Look at the work of Jackson Pollock whose paintings are explosive in effect. Think of how these colours have been applied and work out how you could create your own effects by dripping, dribbling and spattering paint. For this exercise, prepare a large sheet of paper or cardboard and spread around plenty of newspaper.
Mix up several colours into dilute solutions. You can plan effects by choosing colours carefully and mixing in advance, or mix more colours as you progress. You could just make solutions of four of your colours unmixed. You could prepare a coloured ground in advance or work on a white ground.
Collect pots and cans for paint solutions and some household paintbrushes. Cover the floor, the furniture and your clothes. Put your support on the floor as you’ll be working from above.
When you’re ready, apply paint in as many different ways as you can. Dip a big brush into paint and flick it onto the support. Dribble the paint from a container. Build up layers of colours and allow them to run together. If you feel an impulse to add another colour in a particular way then do it. Be aware of how deep tones and light tones or pure white could add a feeling of receding space or layers.
Try making several paintings in this way. Notice how paint behaves and how colours run together. Is there a point where you feel that you have finished?
Make notes in your learning log. How could you exploit some of these paint effects in your future work?
Some background research:
In looking at the work of Jackson Pollock I came across references to the work of Janet Sobel who, according to one reviewer, could be seen as the ‘grandmother of drip painting’. Haber’s Art Reviews. Available at: http://www.haberarts.com/sobel.htm [Accessed: 28 October 2014], and certainly seems to have an impact on Pollock’s own work. In Sobel’s work “…paint moves freely, one colour flowing into the next. Her work really does have that all-over fabric one thinks only Pollock achieved. And yet it has an intimacy all her own.”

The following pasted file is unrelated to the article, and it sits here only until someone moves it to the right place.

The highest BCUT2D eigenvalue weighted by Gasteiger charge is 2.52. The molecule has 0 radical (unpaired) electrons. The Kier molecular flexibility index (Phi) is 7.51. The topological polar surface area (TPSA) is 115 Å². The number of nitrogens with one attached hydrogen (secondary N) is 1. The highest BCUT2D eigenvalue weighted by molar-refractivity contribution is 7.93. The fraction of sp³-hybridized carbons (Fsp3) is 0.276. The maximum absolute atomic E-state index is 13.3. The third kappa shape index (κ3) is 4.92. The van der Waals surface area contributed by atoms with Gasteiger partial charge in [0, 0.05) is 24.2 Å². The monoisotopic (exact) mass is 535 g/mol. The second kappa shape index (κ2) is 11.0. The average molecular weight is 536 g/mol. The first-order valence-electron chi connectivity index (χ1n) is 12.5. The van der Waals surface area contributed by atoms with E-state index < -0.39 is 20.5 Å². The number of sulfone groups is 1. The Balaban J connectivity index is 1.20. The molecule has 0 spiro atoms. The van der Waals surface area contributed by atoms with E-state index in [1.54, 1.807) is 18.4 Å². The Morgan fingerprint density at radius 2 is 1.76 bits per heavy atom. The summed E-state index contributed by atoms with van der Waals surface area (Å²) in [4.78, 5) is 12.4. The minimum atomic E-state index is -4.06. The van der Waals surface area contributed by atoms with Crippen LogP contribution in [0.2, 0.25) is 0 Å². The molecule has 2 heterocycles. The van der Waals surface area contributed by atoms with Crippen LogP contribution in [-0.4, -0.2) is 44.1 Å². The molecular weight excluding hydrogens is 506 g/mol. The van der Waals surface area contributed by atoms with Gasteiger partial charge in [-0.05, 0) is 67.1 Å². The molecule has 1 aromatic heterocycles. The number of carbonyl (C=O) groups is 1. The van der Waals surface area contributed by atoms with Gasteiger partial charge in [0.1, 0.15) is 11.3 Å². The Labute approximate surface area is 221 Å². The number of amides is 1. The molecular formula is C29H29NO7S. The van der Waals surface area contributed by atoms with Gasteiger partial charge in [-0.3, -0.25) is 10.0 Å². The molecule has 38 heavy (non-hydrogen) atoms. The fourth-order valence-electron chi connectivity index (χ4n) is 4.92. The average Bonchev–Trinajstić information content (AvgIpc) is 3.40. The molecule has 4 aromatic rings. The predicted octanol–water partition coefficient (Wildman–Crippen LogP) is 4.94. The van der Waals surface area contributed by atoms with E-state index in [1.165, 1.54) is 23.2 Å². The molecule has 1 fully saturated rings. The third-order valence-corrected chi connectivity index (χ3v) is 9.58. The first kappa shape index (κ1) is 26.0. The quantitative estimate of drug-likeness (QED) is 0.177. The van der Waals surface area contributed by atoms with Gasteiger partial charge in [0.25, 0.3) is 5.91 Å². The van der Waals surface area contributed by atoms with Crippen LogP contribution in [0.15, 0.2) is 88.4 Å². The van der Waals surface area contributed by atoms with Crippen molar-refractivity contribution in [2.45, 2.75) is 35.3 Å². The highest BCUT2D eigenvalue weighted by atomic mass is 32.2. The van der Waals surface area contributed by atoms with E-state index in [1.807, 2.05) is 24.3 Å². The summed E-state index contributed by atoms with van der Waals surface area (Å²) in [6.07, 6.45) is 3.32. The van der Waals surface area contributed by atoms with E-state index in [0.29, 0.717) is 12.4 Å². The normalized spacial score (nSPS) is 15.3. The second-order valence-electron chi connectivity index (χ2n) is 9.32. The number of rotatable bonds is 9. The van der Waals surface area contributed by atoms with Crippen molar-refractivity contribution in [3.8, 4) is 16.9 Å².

Her subjects can be seen to vary between abstraction and people, as can be seen in “The burning bush”, with ‘line-ups’ of faces almost breaking through the overall abstraction:
Jackson Pollock’s own work also challenged traditional ways of easel painting by using different medium such as synthetic resin-based paints, laying the canvas on the floor, painting large by using hardened brushes, sticks, basting syringes for applying paint – spontaneous splattering, smearing and dripping:
Using colour and form in a non-representational manner, ‘Abstract Expressionism’, and Pollock’s ‘Action Painting’ put an emphasis on the act of painting as opposed to the end product as a ‘work of art’. The American art critic, Harold Rosenberg, first named the style ‘Action Painting’ in a 1952 essay “The American Action Painters”, in which he observed that the the canvas was not an object in itself, but rather “…an arena in which to act”.